Destroyer frontman (or one man band depending on the album) Dan Bejar has always been the Salvador Dali of the indie world: a moody wordsmith boasting a musical pallet that is strikingly original without sacrificing accessibility. With Trouble In Dreams, our favorite prolific Canadian (and there are many these days) proves that while his work follows a formula, it’s a formula that is, after over a decade, still effective, unique, and most importantly, enjoyable. Repeat the following steps:
1. Smooth out a healthy chunk of image laden 70s rock (think early David Bowie) on the cutting board.
2. Add a dash of baroque instrumentation while keeping the occasional guitar solo.
3. Fill in the gaps with vaguely narrative lyrics laced with revolution, musical pop culture references,* medieval imagery, and women named Susan, Libby, Ruby, or Jackie.
*note: These references can even contain snippets of already existing lyrics. Be liberal. Everything from “Have I told you lately that I love you?” to “Since you’ve been gone” is game.
And there you have it. A recipe for a perfectly solid Destroyer song. Always postmodern. Always listenable.
One thing that Bejar does differently on Dreams is beef up the rock-oriented instrumentation. Gone are the noir saxophones, Mark Twain banjos, and saloon pianos of 2006’s Destroyer’s Rubies, hawked at a Thin Lizzy garage sale for brisker tempos, richer bass lines, and thunderclap drums. The album is by no means “heavy,” but the band definitely starts to live up to its name, although you wouldn’t know it by the opening track. “Blue Flower, Blue Flame,” is a calm, acoustic drift through a drunk man’s watercolor painting; the elegant splatter of a lazy lover who muses how “the sky looks like wine.” Things pick up a bit with “Dark Leaves Form A Thread,” a manic piece of midnight poetry chronicling the protagonist’s paranoia after his lover leaves him alone in the moonlight.
The lyrics here are vintage Bejar, existing somewhere between when you get in bed and when you actually fall asleep. Although we are never able to get the complete story from our most unreliable narrator, we can glean enough details from his fluid images and phrases to piece together an atmosphere that is sharpened yet hazy, as if we are watching his stories through a classroom projector that is constantly being adjusted. We may not know who the central character of “Foam Hands” truly is, and why the disappearance of a certain someone from a castle causes him and the king to steadily grow apart, but Bejar’s description of a clock’s hands melting at dusk make the whole thing damn near heartbreaking, even with the whistling at the end of the track. For me, it conjured up adolescent dreamscapes of being bored on a Saturday afternoon right as the sun is going down. And that’s how it is in Destroyer’s world. Surreal metaphors are fleshed out into three dimensional, clarified beasts, while literal descriptions end up shrouded in mystery.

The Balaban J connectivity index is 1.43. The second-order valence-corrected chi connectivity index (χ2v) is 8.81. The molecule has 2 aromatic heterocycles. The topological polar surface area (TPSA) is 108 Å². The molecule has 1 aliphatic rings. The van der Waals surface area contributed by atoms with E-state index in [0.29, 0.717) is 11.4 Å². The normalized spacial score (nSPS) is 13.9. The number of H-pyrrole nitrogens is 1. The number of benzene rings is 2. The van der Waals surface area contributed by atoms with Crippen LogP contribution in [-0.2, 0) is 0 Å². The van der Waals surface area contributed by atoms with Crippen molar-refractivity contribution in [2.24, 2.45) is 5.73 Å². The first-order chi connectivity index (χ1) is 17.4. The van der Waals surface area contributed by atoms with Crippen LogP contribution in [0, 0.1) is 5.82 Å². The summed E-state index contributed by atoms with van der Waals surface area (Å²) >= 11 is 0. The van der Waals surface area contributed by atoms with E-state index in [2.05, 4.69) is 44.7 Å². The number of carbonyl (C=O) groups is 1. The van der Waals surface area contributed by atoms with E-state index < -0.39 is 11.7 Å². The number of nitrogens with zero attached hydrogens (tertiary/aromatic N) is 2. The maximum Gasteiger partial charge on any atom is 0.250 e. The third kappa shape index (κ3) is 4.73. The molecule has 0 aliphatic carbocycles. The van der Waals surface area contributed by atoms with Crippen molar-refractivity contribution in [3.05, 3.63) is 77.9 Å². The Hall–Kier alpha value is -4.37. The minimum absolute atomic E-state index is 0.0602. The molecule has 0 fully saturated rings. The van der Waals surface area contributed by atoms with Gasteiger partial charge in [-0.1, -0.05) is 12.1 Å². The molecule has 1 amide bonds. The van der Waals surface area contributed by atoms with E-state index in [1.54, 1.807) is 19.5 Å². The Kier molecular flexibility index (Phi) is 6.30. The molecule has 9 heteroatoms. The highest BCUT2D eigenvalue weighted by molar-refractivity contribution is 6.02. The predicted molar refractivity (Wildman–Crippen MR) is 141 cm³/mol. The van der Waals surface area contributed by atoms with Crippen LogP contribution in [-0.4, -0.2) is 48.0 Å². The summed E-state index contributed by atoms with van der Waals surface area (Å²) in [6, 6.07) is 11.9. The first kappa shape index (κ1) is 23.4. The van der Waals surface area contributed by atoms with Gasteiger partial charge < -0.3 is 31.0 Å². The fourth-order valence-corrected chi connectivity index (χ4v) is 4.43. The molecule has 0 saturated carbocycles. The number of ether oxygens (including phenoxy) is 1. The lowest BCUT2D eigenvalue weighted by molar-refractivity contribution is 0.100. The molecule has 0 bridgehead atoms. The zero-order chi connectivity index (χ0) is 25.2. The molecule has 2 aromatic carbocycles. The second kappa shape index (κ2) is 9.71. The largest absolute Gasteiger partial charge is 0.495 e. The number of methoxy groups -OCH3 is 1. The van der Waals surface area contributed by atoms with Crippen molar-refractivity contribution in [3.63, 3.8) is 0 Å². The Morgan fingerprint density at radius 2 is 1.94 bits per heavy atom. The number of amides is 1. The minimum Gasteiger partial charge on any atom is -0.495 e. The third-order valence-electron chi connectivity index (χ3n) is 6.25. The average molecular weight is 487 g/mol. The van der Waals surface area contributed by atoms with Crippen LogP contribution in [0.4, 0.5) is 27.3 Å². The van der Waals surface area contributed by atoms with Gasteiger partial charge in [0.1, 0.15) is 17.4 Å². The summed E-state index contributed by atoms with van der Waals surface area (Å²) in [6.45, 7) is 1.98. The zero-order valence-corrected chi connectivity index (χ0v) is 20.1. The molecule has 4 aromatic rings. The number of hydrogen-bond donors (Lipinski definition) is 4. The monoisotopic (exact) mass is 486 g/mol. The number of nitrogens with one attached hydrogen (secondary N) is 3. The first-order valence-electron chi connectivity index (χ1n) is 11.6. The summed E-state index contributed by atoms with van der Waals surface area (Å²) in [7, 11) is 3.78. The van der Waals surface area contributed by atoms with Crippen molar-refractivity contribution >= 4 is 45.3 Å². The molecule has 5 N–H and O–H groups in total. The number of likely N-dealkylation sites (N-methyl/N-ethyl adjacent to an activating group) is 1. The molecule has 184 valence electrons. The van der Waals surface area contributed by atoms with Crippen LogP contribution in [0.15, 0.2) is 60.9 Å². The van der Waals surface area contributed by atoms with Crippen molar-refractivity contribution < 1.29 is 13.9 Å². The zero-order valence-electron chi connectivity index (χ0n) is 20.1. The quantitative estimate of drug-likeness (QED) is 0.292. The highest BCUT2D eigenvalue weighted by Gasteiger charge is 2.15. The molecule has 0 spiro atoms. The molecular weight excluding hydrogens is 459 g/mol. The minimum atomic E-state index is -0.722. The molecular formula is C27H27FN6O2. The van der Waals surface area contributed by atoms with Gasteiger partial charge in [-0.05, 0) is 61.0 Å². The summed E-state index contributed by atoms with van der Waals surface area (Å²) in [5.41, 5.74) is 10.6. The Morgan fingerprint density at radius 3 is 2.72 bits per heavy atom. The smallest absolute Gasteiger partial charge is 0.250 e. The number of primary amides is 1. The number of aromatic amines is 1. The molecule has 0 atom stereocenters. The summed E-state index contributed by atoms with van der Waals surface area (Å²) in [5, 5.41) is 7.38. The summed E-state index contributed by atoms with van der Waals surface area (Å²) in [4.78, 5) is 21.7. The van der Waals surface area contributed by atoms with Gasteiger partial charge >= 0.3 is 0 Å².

This is the most apparent on “Leopard of Honor,” a standout track on the album. I’m not quite sure what the hell a “leopard of honor” is, but it sure sounds graceful against the freewheeling backdrop of psychedelic church organ, salt-n-pepper tambourine, and wall of sound guitars. Bejar uses every effects pedal known to man in five and half minutes and yet the track still sounds as breezy as can be until the end, never assaulting or overwhelming the listener. Think Bob Dylan being backed by Dr. Teeth and the Electric Mayhem in slow motion.
Things get a little bogged down toward the album’s middle with “Shooting Rockets.” Already included on Bejar’s side project Swan Lake’s debut album, Beast Moans, the eight minute track feels plodding, dull, and unnecessary. The repetition of the line “shooting rockets” over an exhausting string section and droning guitar is menacing at first, but grows numbing around the six and a half minute mark.
The album suffers similar pacing problems with “Introducing Angels” and closer “Libby’s First Sunrise.” Although the tracks are majestic in their own right and nowhere near as sluggish as “Shooting Rockets,” Bejar’s lyrics are far too interesting for songs that resort to repetitive phrases and plateaued arrangements as they fade away.
But these are minor complaints for an album that manages to be literary, challenging, and catchy all at the same time. Trouble In Dreams may sound like babble to some, but listen closer. You just might learn something, even if you’re not sure what that something is until right before you fall asleep.